vendor satisfy future regulatory requirements, although it may
be necessary to agree to share the cost of changes.
e-Discovery and Litigation Holds. Complying with e-discovery requests and administering litigation holds may be challenging in the cloud-computing environment because data are
held by a third party and moved often to minimize costs. Organizations should discuss these requirements with the vendor
and ensure the vendor’s commitment (and associated fees) are
reflected in the contract.
Availability, Support, and Response Times. The contract
should specify the availability of the EHR system and support
depending on the organization’s needs. Response times and
a commitment to work outside of normal support hours to resolve critical problems should also be included.
Organizations may also negotiate the minimum average response times for functions, such as accessing a patient record.
The vendor may insist on limiting its financial obligations for
the service-level agreements regarding system availability and
In addition to reaching an appropriate limit on these performance credits, organizations must evaluate whether they can
terminate the agreement if the service-level agreements are not
met on a continuing basis or whether the limited credits against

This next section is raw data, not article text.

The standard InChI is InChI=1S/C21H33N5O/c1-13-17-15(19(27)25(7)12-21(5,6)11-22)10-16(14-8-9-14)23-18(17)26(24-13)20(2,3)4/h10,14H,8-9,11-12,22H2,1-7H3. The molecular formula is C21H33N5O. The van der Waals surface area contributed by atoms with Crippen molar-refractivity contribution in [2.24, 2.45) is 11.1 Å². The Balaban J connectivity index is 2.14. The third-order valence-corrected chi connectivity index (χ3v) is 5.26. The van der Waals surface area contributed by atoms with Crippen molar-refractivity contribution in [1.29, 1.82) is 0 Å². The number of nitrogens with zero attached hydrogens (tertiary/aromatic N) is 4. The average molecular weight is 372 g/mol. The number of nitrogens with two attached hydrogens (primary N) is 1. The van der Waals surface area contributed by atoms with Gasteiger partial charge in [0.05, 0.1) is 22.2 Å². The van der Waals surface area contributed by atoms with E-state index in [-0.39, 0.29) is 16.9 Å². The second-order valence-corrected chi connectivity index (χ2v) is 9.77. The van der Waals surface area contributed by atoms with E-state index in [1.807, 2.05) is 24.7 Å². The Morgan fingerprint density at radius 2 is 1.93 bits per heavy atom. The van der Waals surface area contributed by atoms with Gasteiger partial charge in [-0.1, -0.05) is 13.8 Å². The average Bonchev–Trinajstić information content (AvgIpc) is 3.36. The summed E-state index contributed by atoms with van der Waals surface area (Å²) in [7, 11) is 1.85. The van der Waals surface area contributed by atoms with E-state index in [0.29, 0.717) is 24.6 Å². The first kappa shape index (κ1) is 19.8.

future fees are the “sole remedy” so that the organization cannot
terminate and/or seek other damages.
Limitations and Exclusions of Liability. Vendor contracts
will limit the vendor’s exposure for damages, but the organization must determine whether the limits proposed are reasonable in amount and scope given the risks. For example, an exclusion of damages for “lost data” may not be acceptable if patient
records are stored in the vendor’s cloud. Limiting the vendor’s
exposure to the amounts paid by a customer in a 12-month period may not provide sufficient protection if the breach occurs
in the initial months.
Data Ownership and Access Rights. The contract should
state that the vendor does not have any rights of ownership to
patient records or other organization data. Any right of the vendor to de-identify such information or use it for benchmarking
should be carefully reviewed. Organizations should have the
right to obtain a copy of all patient records and other data at any
time regardless of whether there has been a breach.
Transition Services. Organizations should negotiate to obligate the vendor to provide transition services to help migrate all
data to another EHR in a generally accepted data format. Organizations may have to pay for these services, but they are often
critical when a contract is terminated.
Indemnification. Vendor contracts may require the organiza-
tion to indemnify the vendor from claims of third parties (such
as patients) that arise from use of the EHR even if the damage
was caused by errors in the vendor’s EHR. Organizations may
find this an unacceptable allocation of risk and negotiate for
each party to be responsible for its own actions (e.g., program-
ming errors of vendor versus organization error in using the
system). If the vendor is unwilling to change this language, the
organization should be aware that its insurance may not cover
payments made to the vendor under such a contract provision.
Dinh, Angela K. “Cloud Computing 101.” Journal of AHIMA 82,
no. 4 (Apr. 2011): 36–37.
Marilyn Lamar ( firstname.lastname@example.org) is a partner at Liss &